Thought-Woman, the spider,
named things and
as she named them they appeared.
She is sitting in her room
thinking of a story now
I’m telling you the story
she is thinking.
This used to be Presbyterian, I believe, but now it is called All Pilgrims Christian Church, blackened bricks still warm to the touch. A few homeless men are crouched in the back, casting lots. In the courtyard there is a stone sculpture of perpetual water flowing that resembles the sculpture at Saint Ignatius of our Lady and the perpetual milk of love and mercy…Bars, however, keep me from going in, and of course I recall Wright’s poem, St. Judas…
Banished from heaven, I found this victim beaten,
Stripped, kneed, and left to cry. Dropping my rope
Aside, I ran, ignored the uniforms:
Then I remembered bread my flesh had eaten,
The kiss that ate my flesh.
Back on Broadway, in front of the church, I give Nancy my change. She’s hanging out, panhandling, holding a spot on the sidewalk, free to talk, and she says, “Yeah, they used to camp out down there,” pointing down the slope on the west side of the church, “build fires and stuff. I guess that’s why the church put up the bars.”
“Looks like an old church.”
“Real bells in the tower,” I say, noticing the ropes.
“You know, I’ve never heard them.”
“Maybe on Sunday.”
“I’ve been up here in the afternoons on Sunday but never heard them.”
“You might have to be here in the morning when they call the faithful.”
The new library does not have a marked section for poetry. Bound by circumstance, I inquire about this from the woman with pale doughy flesh and shaking hands, dear spirit (the kind of woman who arranges the coffee and cookies for the social hour after the church service, so selfless, so…), devoted to helping you find something, even if she doesn’t have it, so slow, so thorough, so…But here I run into Kelly, strange kid, wide-eyes that never blink, mechanical twitches, who follows me into the stacks where I find the half-shelf of poetry they do have, and he says, “I like to chronologize my experiences.” I take down a book. He wrote a paper on LSD, the thirst for knowledge.
On Boylston, their things, their possessions lined up in stacks along the sidewalk: couch, tables, boxes, suitcases, and the one girl in a chair, a blue blanket wrapped around her. All I do is stop, and she tells me how they were evicted, how her roommates didn’t tell her they were close to the deadline, how they hadn’t paid rent since December. Her name is Renee, left behind by the voice of the winds, la lumiere des coincidence. She asks me for a cigarette, and I give her three. She has a swollen cheek from an abscessed tooth. She is waiting for a friend to come and get her, smoking, her legs curled up, the blanket sculpting her into the shape of divine desolation, mistress of the universe full of grace. Our lady of perpetual sorrows, succor, hope, pray for us now and at the hour of our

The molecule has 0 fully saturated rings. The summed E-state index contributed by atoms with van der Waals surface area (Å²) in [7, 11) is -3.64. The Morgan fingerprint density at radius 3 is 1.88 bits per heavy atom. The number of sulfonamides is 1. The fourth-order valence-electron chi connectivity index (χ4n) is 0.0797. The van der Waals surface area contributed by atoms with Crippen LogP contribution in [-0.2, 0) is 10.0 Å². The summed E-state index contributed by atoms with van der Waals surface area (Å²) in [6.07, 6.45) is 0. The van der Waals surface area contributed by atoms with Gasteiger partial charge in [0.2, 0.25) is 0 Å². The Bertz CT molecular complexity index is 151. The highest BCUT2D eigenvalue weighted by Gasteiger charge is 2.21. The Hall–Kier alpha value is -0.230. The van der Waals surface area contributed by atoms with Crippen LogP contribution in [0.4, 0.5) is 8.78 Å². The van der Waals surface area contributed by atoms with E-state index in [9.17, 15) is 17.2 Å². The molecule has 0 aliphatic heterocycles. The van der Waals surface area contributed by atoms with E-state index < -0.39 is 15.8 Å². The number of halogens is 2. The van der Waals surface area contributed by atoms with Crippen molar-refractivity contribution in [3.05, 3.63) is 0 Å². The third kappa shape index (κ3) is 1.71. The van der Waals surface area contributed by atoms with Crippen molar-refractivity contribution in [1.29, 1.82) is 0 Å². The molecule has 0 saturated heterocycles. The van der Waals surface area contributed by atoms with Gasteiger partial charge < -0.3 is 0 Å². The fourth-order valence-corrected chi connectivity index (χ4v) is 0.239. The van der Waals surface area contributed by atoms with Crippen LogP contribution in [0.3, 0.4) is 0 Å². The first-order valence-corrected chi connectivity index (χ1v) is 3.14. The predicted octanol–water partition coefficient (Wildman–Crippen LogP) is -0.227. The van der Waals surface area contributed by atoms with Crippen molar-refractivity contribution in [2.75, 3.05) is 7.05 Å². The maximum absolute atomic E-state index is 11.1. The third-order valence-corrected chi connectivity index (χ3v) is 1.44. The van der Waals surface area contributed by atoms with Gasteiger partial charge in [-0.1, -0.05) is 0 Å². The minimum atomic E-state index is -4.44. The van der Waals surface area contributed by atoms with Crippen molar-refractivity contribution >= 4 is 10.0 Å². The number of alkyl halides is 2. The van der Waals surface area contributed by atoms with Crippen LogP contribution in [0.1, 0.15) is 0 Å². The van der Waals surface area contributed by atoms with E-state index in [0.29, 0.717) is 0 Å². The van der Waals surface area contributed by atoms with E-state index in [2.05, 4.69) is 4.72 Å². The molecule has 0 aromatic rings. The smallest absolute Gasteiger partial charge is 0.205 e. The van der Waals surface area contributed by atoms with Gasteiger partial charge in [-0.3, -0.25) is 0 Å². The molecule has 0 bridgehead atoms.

Douglas Cole published six poetry collections and the novel The White Field, winner of the American Fiction Award. His work has been anthologized in Best New Writing (Hopewell Publications), Bully Anthology (Kentucky Stories Press) and Coming Off The Line (Main Street Rag Publishing). He is a regular contributor to Mythaxis, providing essays and interviews with notable writers, artists and musicians such as Daniel Wallace (Big Fish), Darcy Steinke (Suicide Blond, Flash Count Diary) and Tim Reynolds (T3 and The Dave Matthews Band). He also writes a monthly piece called “Trading Fours” for Jerry Jazz Musician and was recently named the editor for “American Poetry” in Read Carpet, an international, multi-lingual journal from Columbia. In addition to the American Fiction Award, he was awarded the Leslie Hunt Memorial prize in poetry, the Editors’ Choice Award for fiction by RiverSedge, and has been nominated three time for a Pushcart and Best of the Net. He lives and teaches in Seattle, Washington. His website is https://douglastcole.com/.